Anna and the French Kiss, Page 1Stephanie Perkins
Table of Contents
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Copyright © 2010 by Stephanie Perkins
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Published in the United States by Dutton Books,
a member of Penguin Group (USA) Inc., 345 Hudson Street, New York, New York 10014
eISBN : 978-1-101-44549-5
For Jarrod, best friend & true love
Here is everything I know about France: Madeline and Amélie and Moulin Rouge. The Eiffel Tower and the Arc de Triomphe, although I have no idea what the function of either actually is. Napoleon, Marie Antoinette, and a lot of kings named Louis. I’m not sure what they did either, but I think it has something to do with the French Revolution, which has something to do with Bastille Day. The art museum is called the Louvre and it’s shaped like a pyramid and the Mona Lisa lives there along with that statue of the woman missing her arms. And there are cafés or bistros or whatever they call them on every street corner. And mimes. The food is supposed to be good, and the people drink a lot of wine and smoke a lot of cigarettes.
I’ve heard they don’t like Americans, and they don’t like white sneakers.
A few months ago, my father enrolled me in boarding school. His air quotes practically crackled over the phone line as he declared living abroad to be a “good learning experience” and a “keepsake I’d treasure forever.” Yeah. Keepsake. And I would’ve pointed out his misuse of the word had I not already been freaking out.
Since his announcement, I’ve tried yelling, begging, pleading, and crying, but nothing has convinced him otherwise. And now I have a new student visa and a passport, each declaring me: Anna Oliphant, citizen of the United States of America. And now I’m here with my parents—unpacking my belongings in a room smaller than my suitcase—the newest senior at the School of America in Paris.
It’s not that I’m ungrateful. I mean, it’s Paris. The City of Light! The most romantic city in the world! I’m not immune to that. It’s just this whole international boarding school thing is a lot more about my father than it is about me. Ever since he sold out and started writing lame books that were turned into even lamer movies, he’s been trying to impress his big-shot New York friends with how cultured and rich he is.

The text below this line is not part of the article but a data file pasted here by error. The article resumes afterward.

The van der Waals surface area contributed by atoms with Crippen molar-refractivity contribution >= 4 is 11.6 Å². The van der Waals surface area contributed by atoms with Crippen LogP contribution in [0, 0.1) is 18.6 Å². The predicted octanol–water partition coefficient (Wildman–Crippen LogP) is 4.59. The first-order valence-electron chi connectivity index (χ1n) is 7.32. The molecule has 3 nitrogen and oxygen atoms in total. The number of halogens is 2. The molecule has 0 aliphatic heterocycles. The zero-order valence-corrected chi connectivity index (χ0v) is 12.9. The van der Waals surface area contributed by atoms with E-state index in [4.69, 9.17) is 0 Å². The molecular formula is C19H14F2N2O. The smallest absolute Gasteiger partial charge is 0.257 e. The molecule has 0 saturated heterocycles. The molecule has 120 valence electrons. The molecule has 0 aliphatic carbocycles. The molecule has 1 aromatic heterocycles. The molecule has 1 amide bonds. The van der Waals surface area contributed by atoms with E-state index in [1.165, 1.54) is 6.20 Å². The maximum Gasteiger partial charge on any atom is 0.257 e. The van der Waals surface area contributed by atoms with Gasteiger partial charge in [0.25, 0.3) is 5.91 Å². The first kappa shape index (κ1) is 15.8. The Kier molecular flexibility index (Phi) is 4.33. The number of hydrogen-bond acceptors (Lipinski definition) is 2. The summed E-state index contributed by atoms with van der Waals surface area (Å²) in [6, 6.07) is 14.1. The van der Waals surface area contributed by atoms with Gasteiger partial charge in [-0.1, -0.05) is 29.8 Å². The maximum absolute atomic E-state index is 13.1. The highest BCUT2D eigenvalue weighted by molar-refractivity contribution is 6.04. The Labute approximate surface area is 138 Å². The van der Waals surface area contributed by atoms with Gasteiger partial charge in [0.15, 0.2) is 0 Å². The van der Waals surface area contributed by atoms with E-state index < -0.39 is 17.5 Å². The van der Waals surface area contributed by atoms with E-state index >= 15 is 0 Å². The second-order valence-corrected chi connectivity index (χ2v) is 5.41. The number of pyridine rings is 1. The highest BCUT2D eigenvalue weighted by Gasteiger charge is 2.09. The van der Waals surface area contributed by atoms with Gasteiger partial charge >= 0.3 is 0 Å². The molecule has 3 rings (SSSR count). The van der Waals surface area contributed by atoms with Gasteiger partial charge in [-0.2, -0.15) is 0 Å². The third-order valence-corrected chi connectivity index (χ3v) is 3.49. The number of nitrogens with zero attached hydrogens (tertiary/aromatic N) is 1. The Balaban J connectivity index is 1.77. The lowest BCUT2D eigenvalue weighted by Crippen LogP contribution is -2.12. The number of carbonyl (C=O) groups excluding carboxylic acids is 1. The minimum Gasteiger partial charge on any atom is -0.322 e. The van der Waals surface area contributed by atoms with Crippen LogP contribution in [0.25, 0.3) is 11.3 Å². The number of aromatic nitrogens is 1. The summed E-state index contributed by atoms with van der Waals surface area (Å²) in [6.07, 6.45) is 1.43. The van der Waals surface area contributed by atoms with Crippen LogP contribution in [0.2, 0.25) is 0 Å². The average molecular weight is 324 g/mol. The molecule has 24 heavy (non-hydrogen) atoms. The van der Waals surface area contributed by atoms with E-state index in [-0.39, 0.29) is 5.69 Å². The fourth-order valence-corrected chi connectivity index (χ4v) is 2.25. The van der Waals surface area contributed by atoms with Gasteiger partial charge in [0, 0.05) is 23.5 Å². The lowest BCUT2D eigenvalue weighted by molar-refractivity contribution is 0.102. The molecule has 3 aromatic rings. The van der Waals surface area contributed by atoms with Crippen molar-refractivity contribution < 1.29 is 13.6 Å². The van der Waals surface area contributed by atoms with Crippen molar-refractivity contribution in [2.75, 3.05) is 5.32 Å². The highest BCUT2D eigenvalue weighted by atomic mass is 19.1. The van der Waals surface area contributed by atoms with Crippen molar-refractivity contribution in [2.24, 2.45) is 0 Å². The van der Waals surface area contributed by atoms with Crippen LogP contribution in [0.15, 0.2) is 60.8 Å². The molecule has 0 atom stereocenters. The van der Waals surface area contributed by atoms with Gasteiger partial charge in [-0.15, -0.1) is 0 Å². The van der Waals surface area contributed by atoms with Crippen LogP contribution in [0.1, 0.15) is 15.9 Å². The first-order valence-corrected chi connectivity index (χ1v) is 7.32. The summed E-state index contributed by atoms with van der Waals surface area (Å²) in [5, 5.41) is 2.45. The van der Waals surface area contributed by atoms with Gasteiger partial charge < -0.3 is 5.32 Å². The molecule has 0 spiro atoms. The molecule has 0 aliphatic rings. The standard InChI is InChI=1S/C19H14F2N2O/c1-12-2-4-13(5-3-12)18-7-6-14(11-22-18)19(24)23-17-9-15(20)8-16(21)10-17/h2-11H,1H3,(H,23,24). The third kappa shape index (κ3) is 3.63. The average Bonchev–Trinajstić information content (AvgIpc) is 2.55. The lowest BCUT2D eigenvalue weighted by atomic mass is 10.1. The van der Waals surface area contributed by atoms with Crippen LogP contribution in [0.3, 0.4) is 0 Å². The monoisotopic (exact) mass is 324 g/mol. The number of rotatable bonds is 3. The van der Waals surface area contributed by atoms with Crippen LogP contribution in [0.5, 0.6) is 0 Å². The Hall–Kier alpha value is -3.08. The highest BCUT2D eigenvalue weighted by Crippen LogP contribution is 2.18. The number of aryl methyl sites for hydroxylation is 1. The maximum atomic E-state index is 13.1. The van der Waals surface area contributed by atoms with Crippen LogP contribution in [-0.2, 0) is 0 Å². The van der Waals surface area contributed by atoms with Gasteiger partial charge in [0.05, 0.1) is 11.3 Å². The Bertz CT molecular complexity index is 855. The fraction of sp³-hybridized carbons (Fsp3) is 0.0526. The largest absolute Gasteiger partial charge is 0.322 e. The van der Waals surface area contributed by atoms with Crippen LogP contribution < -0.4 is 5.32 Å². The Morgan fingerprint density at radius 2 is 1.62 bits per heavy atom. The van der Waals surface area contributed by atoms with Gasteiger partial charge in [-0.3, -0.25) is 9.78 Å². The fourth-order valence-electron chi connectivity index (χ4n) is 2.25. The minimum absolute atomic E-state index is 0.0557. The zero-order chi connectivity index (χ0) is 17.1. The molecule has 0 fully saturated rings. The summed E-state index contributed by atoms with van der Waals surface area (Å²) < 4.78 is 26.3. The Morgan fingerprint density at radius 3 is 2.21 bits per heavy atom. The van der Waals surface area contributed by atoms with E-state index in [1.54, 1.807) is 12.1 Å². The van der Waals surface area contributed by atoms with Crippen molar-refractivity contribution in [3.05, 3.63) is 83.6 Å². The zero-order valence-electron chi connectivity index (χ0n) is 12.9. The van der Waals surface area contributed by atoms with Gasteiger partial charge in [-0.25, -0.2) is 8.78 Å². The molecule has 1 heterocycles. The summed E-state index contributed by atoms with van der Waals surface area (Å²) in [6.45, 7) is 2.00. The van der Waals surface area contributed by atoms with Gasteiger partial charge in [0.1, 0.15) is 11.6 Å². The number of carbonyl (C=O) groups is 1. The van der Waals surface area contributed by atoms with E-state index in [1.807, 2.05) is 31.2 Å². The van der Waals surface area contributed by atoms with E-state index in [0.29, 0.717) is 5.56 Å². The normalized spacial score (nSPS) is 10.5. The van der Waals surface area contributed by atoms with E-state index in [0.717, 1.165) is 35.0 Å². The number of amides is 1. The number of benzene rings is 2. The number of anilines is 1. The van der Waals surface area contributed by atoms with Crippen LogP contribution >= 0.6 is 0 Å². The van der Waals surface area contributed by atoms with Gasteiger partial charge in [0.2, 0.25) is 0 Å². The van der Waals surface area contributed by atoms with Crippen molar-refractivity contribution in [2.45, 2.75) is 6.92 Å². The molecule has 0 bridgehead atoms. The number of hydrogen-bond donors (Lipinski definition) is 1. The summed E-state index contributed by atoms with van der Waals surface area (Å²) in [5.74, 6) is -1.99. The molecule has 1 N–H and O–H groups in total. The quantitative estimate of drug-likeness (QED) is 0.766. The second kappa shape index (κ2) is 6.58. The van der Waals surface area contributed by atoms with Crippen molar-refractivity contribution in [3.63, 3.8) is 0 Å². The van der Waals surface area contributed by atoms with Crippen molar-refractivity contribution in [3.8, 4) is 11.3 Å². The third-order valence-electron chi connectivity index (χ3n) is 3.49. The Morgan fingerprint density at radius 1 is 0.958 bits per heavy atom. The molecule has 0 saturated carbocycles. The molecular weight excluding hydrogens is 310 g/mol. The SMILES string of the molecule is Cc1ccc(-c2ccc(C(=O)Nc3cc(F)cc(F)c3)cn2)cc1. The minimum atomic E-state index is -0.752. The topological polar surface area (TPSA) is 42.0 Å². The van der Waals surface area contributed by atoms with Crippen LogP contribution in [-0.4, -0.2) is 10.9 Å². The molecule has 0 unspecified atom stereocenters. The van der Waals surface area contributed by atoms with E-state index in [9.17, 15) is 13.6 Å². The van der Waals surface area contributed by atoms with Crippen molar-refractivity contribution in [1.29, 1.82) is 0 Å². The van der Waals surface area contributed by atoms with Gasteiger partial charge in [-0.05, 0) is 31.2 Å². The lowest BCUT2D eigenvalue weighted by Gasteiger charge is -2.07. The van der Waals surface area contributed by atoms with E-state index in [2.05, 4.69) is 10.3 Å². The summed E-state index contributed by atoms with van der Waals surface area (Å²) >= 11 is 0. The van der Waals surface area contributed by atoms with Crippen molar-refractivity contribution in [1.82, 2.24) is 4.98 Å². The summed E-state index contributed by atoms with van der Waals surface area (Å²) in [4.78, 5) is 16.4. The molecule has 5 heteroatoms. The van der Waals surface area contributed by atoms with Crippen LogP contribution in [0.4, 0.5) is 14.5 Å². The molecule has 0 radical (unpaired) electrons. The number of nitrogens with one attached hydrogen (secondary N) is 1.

My father isn’t cultured. But he is rich.
It wasn’t always like this.When my parents were still married, we were strictly lower middle class. It was around the time of the divorce that all traces of decency vanished, and his dream of being the next great Southern writer was replaced by his desire to be the next published writer. So he started writing these novels set in Small Town Georgia about folks with Good American Values who Fall in Love and then contract Life-Threatening Diseases and Die.
And it totally depresses me, but the ladies eat it up.They love my father’s books and they love his cable-knit sweaters and they love his bleachy smile and orangey tan. And they have turned him into a bestseller and a total dick.
Two of his books have been made into movies and three more are in production, which is where his real money comes from. Hollywood. And, somehow, this extra cash and pseudo-prestige have warped his brain into thinking that I should live in France. For a year. Alone. I don’t understand why he couldn’t send me to Australia or Ireland or anywhere else where English is the native language. The only French word I know is oui, which means “yes,” and only recently did I learn it’s spelled o-u-i and not w-e-e.
At least the people in my new school speak English. It was founded for pretentious Americans who don’t like the company of their own children. I mean, really. Who sends their kid to boarding school? It’s so Hogwarts. Only mine doesn’t have cute boy wizards or magic candy or flying lessons.
Instead, I’m stuck with ninety-nine other students. There are twenty-five people in my entire senior class, as opposed to the six hundred I had back in Atlanta. And I’m studying the same things I studied at Clairemont High except now I’m registered in beginning French.
Oh, yeah. Beginning French. No doubt with the freshmen. I totally rock.
Mom says I need to lose the bitter factor, pronto, but she’s not the one leaving behind her fabulous best friend, Bridgette. Or her fabulous job at the Royal Midtown 14 multiplex. Or Toph, the fabulous boy at th
e Royal Midtown 14 multiplex.